July 14, 2014
ATHENS, Ohio -- The Ohio University soccer student-athletes will be checking in with OhioBobcats.com throughout the summer to update Bobcat Nation on their lives. Junior midfielder Brieanna Charlebois (London, Ontario) continues the summer blog series.
Charlebois has appeared in 26 career games for the Bobcats over the last two seasons, logging 419 minutes of action.
A Journalism-Strategic Communication major, Charlebois took part in the E.W. Scripps School of Journalism's Brazil Bobcats program, an exclusive partnership with the U.S. Soccer Federation that afforded seven Ohio students the opportunity to cover the 2014 FIFA World Cup.
This is the second blog entry Charlebois has penned for OhioBobcats.com on her World Cup experience. Check out the first here.
Brieanna Charlebois' Blog Entry
I spent the month of June in Brazil with the U.S. Soccer Federation covering the World Cup with the U.S. Men's National Team. It was one of the most amazing experiences. I learned a lot about the sport by watching training, listening to press conferences, seeing how the chemistry of a high-class team works and watching World Cup matches live.
After going to New Jersey and covering the friendly against Turkey, I got a taste of what to expect in Brazil. When I arrived to Sao Paulo on the 8th of June, we toured the city. Sao Paulo, which is home to more than 11 million, has several interesting places to visit. We went to Japantown for lunch, taking the subway (which is very confusing), and visited Basilica de Se, the largest church in Sao Paulo. After a bit of site seeing, the next day it was time to get to work! Luckily, it was only an hour time change, so jet lag wasn't too horrible.
For the next few weeks, we would go to practice at Sao Paulo FC, where we had press conferences of all sorts. This included mix zones, conferences and round table interviews. It was fascinating, because I not only got to attend the World Cup, I had an inside view and a more vested interest than other World Cup attendees.
I was able to write stories, some of which would appear on ussoccer.com, as well as a blog -- scrippssoccer.com. Being published on the official website was one of the most amazing things that came out of the trip.
In addition to attending practice and seeing how a federation is run, the seven interns were able to attend a few games and cover fan fests. When the opening game rolled around, we walked from our hotel to the city center of Sao Paulo to cover the event and write individual stories. This was the first time I realized how important soccer is throughout the rest of the world, and especially in Brazil. The fan fest was very exciting because it was the first match -- Brazil vs. Croatia. People from all over the world, supporting different countries, joined together for this event. Fan fests, which began in Germany in 2006, are a way to transport the excitement of the stadium into the park for those not able to attend the game. Large screens played the game. Each time Brazil scored, the entire city -- and country -- erupted. Cheers engulfed the city.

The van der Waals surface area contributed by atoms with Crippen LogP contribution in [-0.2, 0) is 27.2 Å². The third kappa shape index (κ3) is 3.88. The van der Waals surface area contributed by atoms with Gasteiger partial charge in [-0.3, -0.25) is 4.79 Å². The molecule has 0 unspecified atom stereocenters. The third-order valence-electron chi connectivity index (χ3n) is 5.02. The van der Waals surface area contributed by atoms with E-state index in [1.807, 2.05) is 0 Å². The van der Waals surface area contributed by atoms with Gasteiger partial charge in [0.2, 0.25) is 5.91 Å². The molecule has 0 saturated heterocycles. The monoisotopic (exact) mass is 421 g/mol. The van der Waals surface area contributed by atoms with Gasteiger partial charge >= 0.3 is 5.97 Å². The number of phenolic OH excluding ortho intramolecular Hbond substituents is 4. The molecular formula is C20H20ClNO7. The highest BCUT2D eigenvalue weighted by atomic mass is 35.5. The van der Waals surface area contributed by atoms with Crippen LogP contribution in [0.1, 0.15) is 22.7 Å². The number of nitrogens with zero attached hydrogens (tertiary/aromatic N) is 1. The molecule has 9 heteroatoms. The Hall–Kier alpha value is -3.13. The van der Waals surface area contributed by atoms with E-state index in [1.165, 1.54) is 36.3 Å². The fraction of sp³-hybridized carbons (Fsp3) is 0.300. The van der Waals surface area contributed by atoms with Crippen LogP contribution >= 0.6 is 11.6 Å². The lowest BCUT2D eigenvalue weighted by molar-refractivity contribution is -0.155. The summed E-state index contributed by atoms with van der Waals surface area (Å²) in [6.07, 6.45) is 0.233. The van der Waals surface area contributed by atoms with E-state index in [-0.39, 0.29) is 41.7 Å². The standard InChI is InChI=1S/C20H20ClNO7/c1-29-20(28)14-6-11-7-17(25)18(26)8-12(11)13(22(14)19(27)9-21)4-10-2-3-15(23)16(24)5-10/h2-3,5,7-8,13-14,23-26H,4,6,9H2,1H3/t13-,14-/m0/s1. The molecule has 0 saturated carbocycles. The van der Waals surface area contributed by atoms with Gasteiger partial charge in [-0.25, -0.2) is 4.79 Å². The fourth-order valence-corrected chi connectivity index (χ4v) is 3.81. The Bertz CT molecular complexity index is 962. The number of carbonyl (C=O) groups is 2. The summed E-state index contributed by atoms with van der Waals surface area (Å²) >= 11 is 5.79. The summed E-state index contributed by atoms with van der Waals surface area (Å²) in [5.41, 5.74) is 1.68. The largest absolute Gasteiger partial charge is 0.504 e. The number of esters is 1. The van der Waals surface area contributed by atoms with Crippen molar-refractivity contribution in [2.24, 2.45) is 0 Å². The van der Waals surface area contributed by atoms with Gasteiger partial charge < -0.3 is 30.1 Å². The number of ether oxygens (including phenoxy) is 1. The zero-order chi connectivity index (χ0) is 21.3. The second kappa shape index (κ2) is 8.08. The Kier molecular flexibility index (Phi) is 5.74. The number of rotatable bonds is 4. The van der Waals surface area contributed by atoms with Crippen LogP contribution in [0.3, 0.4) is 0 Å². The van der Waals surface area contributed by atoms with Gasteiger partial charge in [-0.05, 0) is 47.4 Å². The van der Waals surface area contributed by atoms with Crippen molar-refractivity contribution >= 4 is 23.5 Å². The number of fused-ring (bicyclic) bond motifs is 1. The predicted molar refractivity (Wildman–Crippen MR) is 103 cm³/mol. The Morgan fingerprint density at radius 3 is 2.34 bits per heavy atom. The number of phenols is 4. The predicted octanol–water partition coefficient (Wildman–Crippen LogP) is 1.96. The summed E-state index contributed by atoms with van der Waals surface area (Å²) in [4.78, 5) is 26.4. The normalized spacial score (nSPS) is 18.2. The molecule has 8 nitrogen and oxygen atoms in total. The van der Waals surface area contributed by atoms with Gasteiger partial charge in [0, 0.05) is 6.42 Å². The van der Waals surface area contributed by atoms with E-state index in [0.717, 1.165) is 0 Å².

Attending the matches became an amazing experience that would top basically any other. The first match I attended was the USA vs. Portugal in Manaus. We took a flight from Sao Paulo to Manaus, which took about four hours. The next two days were incredible. We checked in at the hotel and went to watch the Germany vs. Ghana match on a patio. We ate fish that are only found in the Amazon and watched in anticipation because this match was vital for the USA to move on past the group round and out of the "Group of Death". The two teams tied, which was good news for the U.S.
That night, we went to cover the party at USA Fan HQ. While there, we met the friends and family of the team, as well as many excited fans. After the event ended at 2 a.m., it was time to write a story that was due in the morning. Needless to say, I didn't get to sleep before 4 a.m. On the morning of June 22nd, we returned to Fan HQ, where we ate lunch with the family members of the team while fans had fun chanting and dancing to the live band.